Like a monster from a bad horror film, some bad ideas just won't bloody die,
no matter how many times they're killed. From the brief conversations we've
had on the e-lang list with some of the Mozart architects, and from Ken
Kahn's reports of other conversations with Mozart folks, it seemed that,
even though security is currently low priority in the Mozart project, that
we at least had compatible views of security.
Thanks to Paul Snively (Thanks!) I just did a web search of the Mozart site
for security, and found the paper "Programming Languages for Distributed
Applications" http://www.mozart-oz.org/papers/abstracts/ngc98.html . It
looks like a nice paper, I look forward to giving it a good read. Given my
current quest, I looked specifically for what the paper had to say about
security. The brief section 7.1, "Language Security", ends with the
>Capabilities do not solve all problems in security . They have inherent
>weaknesses. First, the authorization to do something is given very early,
>namely when the capability is given and not when the operation is attempted.
>Second, a capability can be forwarded to anyone and it will continue
>working. Therefore, a capability-based mechanism needs to be extended–for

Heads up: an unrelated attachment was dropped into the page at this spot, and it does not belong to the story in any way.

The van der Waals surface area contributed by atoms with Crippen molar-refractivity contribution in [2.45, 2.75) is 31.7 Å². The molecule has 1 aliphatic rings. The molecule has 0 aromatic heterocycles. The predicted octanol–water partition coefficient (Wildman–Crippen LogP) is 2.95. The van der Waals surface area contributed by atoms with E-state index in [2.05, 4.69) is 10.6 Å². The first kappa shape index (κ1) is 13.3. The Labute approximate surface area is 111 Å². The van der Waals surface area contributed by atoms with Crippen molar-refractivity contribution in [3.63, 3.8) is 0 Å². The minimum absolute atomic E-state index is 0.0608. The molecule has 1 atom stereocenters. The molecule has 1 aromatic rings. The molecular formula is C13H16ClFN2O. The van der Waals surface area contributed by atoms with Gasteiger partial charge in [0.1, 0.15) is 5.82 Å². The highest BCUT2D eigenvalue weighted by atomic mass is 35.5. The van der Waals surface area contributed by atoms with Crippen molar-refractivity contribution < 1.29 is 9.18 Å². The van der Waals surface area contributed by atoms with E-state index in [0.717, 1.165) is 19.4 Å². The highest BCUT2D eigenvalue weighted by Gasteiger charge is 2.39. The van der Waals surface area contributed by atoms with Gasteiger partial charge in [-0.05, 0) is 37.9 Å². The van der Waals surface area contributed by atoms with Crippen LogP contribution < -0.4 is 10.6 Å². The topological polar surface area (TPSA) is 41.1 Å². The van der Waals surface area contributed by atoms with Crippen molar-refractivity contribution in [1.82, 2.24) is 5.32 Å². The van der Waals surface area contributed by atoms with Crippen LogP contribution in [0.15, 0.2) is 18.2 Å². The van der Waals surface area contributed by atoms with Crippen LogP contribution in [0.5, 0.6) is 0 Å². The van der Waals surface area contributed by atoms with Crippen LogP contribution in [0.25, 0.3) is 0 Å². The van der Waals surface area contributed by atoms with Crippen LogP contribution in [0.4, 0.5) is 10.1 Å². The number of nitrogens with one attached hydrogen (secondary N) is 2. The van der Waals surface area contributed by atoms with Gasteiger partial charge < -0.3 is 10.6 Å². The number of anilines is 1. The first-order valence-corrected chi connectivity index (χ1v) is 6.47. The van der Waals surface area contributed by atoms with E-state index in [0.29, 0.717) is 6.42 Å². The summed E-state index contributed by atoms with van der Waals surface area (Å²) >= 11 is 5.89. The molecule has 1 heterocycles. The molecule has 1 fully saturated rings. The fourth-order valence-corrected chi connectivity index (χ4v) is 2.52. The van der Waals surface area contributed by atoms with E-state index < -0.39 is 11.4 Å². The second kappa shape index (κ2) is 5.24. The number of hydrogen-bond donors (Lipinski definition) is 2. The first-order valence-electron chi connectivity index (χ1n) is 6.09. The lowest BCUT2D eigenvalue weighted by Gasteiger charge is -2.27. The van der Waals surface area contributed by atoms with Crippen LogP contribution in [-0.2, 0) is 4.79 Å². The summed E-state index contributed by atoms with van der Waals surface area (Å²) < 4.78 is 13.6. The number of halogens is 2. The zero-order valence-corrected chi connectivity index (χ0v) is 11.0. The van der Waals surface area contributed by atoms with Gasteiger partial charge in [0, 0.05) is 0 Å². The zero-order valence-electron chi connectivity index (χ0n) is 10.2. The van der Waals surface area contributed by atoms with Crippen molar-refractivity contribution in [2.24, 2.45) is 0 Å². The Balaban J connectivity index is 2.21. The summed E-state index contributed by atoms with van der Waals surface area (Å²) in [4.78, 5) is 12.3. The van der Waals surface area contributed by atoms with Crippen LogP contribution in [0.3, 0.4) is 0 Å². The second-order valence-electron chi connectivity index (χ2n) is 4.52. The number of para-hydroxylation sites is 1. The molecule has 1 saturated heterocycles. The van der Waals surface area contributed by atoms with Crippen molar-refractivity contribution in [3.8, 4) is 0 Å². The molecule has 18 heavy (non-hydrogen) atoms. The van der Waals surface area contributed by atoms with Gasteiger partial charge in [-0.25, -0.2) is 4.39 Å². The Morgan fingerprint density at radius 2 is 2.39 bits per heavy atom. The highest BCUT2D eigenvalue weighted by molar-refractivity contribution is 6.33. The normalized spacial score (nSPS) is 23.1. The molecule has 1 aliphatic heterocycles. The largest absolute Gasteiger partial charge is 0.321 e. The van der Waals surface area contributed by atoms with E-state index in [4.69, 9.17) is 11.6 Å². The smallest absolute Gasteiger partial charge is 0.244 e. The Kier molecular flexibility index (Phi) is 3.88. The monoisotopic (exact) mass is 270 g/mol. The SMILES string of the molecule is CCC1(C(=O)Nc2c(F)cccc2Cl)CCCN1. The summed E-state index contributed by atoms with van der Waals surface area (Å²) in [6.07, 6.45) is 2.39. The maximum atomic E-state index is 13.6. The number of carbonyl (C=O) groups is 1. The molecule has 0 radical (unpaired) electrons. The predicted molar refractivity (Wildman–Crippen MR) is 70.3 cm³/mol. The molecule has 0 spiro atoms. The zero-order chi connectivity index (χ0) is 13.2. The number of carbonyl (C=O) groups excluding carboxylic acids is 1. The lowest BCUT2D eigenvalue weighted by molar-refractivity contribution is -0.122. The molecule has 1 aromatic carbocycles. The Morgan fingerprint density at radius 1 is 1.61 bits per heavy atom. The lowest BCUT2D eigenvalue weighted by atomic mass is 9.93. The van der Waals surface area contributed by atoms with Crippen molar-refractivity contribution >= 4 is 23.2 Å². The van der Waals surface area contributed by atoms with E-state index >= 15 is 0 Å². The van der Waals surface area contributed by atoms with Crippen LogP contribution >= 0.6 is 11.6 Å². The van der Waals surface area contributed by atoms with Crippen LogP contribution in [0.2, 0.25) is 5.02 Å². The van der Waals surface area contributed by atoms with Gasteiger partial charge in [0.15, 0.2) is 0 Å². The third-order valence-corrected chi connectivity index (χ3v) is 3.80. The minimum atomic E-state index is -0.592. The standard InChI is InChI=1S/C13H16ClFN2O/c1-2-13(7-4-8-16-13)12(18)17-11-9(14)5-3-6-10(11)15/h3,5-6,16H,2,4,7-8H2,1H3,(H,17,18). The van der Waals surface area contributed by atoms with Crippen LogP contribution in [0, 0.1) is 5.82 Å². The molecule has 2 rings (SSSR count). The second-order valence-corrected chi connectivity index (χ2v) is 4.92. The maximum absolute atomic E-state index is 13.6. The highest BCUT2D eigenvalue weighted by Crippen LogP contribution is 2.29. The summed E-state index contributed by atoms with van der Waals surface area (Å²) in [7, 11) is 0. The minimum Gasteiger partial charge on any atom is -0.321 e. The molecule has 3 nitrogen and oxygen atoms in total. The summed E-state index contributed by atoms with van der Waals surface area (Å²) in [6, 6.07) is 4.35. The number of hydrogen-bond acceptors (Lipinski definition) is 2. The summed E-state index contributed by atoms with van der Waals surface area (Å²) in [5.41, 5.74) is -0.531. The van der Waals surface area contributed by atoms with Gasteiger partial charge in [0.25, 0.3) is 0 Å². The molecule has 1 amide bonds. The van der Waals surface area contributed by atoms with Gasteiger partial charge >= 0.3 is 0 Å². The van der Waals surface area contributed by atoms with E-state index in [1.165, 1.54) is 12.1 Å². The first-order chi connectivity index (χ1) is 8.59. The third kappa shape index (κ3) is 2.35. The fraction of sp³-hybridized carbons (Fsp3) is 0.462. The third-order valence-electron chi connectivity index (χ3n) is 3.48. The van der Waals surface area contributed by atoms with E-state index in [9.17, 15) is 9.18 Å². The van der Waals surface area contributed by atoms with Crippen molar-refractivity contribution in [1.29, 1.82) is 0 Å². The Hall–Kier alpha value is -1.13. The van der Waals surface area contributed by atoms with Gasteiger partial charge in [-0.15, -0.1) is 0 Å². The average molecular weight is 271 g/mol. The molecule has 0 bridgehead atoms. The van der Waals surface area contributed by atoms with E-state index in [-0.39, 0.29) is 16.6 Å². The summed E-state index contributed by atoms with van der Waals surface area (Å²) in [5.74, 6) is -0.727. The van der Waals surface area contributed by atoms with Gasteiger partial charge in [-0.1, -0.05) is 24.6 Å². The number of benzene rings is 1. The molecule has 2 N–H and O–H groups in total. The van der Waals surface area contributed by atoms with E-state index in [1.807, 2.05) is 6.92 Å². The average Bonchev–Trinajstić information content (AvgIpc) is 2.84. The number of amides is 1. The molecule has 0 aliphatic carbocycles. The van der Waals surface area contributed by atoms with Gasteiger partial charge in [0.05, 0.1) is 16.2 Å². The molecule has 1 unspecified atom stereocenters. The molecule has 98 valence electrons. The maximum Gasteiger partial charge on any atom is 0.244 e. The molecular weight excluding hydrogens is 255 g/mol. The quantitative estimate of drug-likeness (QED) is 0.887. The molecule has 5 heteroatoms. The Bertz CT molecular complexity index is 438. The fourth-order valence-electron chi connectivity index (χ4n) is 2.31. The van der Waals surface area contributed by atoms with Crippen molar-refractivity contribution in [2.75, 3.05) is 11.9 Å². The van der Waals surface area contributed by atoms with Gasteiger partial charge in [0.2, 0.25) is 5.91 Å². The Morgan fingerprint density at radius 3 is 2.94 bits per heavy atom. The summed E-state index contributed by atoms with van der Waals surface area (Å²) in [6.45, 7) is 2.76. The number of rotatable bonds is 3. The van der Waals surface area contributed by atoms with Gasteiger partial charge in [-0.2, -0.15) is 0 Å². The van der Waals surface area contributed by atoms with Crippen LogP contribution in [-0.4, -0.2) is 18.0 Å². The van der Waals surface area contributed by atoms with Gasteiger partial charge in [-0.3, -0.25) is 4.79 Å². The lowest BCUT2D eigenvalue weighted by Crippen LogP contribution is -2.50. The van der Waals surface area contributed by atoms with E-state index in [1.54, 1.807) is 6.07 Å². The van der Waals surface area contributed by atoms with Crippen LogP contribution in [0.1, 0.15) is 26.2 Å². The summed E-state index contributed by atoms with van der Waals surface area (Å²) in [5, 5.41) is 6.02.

>example with access control based on the identity of the capability’s
If the second were an actual concern, then I can see why the first would be
as well. If the second isn't, then the only remaining motivation I can
see for the first is separate revocation, which capability systems do
trivially without any such "extensions". I believe
http://www.erights.org/elib/capability/conspire.html is an adequate
refutation of the second concern. Is there an obvious successor to this
paper? Is there a retraction of this myth posted anywhere on your site
where your students can see it?
Of course, you may not buy that the second concern has been adequately
refuted. If so, let's argue it out, and try to put this age-old issue to
rest. My preference would be to have this argument on the e-lang list, but
either forum (or cap-talk http://www.eros-os.org/pipermail/cap-talk/ ) would
be fine with me.
Your reference above is to:
> Dan S. Wallach, Dirk Balfanz, Drew Dean, and Edward W. Felten.
>Extensible security architectures for Java. In 16th Symposium on Operating
>System Principles, October 1997.
which is also online at http://www.cs.princeton.edu/sip/pub/sosp97/paper.html .
I believe the relevant section of this paper is
http://www.cs.princeton.edu/sip/pub/sosp97/node13.html , which I just
reread. It is a wonderful concentration of damaging myths about
capabilities all in one place. If this is an argument you'd like to have,
you might find good supporting material for your side in this section and
Should we succeed at settling this one, either you can avoid the pointless
effort to "extend" capability systems, or we can become informed of the
limitations of the kind of pure capability systems we're building, and stop
misinforming people at our site.
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The Mozart Oz web site is at http://www.mozart-oz.org/.